There has been a lot of talk about the morning after pill lately and the stigma associated with it can result in confusion and misinformation for many women. Just in time for Sexual Health Week (11-17 September 2017), we outline the essential things you need to know about the morning after pill with the help of leading Pharmacist, Deborah Evans:
There is more than one method of emergency contraception available
There are two forms of emergency contraception that can be used after unprotected sex to prevent pregnancy. These are: the emergency IUD – also known as ‘the emergency coil’ and the morning after pill.
When it comes to the morning after pill – you have a choice of two different pills – containing either ulipristal acetate (ellaOne®) or levonorgestrel.
Deborah explains: “You should speak to a healthcare professional about the various options available and the differences in effectiveness to ensure you are able to make an informed decision based on what is most suitable for you. We are there to help you at what can be a very anxious time.”
You don’t have to take the pill the morning after
“Although oral emergency contraceptive pills should be taken as soon as possible after unprotected sex, don’t panic if you haven’t been able to get it immediately after sex or the morning after.” ellaOne (ulipristal acetate) can be taken within five days (120 hours) of unprotected sex and levonorgestrel containing emergency contraceptive pills can be taken within 3 days (72 hours) of unprotected sex.
“Both pills work by preventing or delaying ovulation and must therefore be taken as soon as possible as they are not effective if ovulation has already taken place, so the sooner the better. The emergency IUD can be inserted up to five days after unprotected sex and although it is the most effective form of emergency contraception, it isn’t always the most practical as it must be fitted by a trained health care professional” Deborah adds.
The morning after pill is not hard to get
“The morning after pill is available from a variety of sources. This includes direct from the pharmacy without the need for a prescription. It is also possible to get it from your GP, family planning clinic, and walk-in centre or out of hours service.”
“Popping into a pharmacy to speak directly to someone without an appointment may be the quickest way to access emergency contraception advice and support; however, research reveals that only 7% of women are aware that it is possible to order the morning after pill online.”
All you have to do is complete a selection of health related questions on the pharmacy website to ensure the medication is appropriate for you. After the answers have been checked you can arrange delivery or collection from pharmacy. The ellaOne website has a selection of reputable online pharmacies offering this service.
“You can also get the emergency contraceptive pill in advance so that you have a provision to hand in your medicine cabinet. This means you can take it as soon as possible should you ever need to in the future, however if anything has changed in your general health or you are taking any new medicines, then do ask for some advice from your pharmacist before taking it” says Deborah.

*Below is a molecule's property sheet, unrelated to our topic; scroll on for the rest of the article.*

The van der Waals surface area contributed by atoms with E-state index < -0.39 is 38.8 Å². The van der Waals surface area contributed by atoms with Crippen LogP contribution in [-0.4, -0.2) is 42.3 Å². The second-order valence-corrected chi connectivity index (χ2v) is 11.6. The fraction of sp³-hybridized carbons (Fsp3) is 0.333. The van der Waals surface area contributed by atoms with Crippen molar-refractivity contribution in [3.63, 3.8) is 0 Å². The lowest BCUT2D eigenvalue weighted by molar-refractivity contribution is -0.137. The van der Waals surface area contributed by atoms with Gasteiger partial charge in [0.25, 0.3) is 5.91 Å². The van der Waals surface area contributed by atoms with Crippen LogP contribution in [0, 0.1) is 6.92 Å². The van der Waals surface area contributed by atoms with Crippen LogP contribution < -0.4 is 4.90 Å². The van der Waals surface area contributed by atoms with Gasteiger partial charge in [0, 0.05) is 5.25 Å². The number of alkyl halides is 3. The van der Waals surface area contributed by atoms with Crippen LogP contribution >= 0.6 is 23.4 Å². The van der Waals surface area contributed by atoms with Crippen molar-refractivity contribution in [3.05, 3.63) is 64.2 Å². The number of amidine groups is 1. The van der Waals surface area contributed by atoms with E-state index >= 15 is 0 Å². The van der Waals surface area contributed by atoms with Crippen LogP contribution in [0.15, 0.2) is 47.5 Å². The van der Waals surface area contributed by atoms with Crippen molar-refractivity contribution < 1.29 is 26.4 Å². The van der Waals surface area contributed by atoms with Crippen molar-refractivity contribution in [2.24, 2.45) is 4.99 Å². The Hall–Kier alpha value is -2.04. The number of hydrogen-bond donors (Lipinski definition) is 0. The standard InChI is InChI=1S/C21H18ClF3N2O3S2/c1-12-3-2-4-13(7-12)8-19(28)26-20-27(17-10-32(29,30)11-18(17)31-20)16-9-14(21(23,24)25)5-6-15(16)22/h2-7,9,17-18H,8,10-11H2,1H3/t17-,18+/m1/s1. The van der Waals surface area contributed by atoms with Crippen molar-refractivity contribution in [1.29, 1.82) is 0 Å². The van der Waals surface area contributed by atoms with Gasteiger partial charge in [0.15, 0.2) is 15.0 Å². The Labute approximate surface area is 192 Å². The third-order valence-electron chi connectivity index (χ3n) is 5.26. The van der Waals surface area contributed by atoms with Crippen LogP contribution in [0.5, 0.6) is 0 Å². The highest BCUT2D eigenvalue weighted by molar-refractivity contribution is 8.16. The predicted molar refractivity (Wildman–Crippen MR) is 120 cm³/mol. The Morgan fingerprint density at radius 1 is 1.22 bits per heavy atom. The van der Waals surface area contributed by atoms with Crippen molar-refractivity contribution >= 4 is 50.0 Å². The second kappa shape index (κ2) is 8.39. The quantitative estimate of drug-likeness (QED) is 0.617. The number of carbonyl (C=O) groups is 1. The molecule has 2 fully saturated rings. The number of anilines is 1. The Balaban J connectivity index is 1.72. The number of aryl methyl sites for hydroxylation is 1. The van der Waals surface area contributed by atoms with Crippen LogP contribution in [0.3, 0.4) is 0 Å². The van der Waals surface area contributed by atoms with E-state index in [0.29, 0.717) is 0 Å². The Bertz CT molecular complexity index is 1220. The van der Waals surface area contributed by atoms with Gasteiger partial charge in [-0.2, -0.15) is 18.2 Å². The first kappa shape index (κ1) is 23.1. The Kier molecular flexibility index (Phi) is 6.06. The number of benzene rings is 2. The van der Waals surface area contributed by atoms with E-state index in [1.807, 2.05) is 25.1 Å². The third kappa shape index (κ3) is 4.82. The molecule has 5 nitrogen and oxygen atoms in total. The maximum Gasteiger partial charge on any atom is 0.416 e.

Using the morning after pill does NOT make it hard to become pregnant in the future
Deborah explains: “There is no evidence to suggest that using the morning after pill will make it difficult for you to become pregnant in the future and it has no known effect on fertility. It will not protect you from possible pregnancy if you have unprotected sex again several days after taking it. If you want to have sex after using the morning after pill, use a barrier method (like a condom) until your next period even if you use regular contraception. If you do not have a regular contraception method in place, then have a conversation about the options available with your healthcare professional.”
The morning after pill does NOT cause a mini abortion or ‘emergency period’
“The morning after pill does not cause an abortion or emergency period,” says Deborah. “It works by delaying or inhibiting egg release. This means that the sperm waiting in the fallopian tubes will be unable to meet an egg and fertilise it. This is similar to regular contraceptive pills, which also work by preventing egg release.”
Hormones in the pill are not harmful for the majority of women
“The morning after pill is specifically designed for emergency use and is generally well tolerated although there may be some people who should not take it, so always speak to a healthcare professional about suitability. Hormones found in the morning after pill may alter your current cycle which means your period may come early or be delayed and will appear heavy or lighter than normal. Following this, your cycle should return to its normal pattern” Deborah explains.
Few women have side effects after taking it
As with most medicine, some people will experience side effects after using the morning after pill, although not everyone gets them.
Deborah notes: “The most common side effects are headaches, nausea, tummy pain and painful periods. Women sometimes experience delayed periods and if this happens, you should take a pregnancy test or speak to a healthcare professional. If you become ill (and vomit) within the first three hours after taking the morning after pill, you will need to go back to the pharmacy and take another one immediately.”
Ovulation is not easily predicted so it’s not safe to assume you can pinpoint when you are highest risk of becoming pregnant
“I frequently hear this assumption from women. The unpredictability of ovulation together with the length of time sperm can be around to fertilse an egg, means that unplanned pregnancy may occur if you have unprotected sex at any time during your cycle. There is no safe window where you can have unprotected sex and be certain you will not become pregnant.”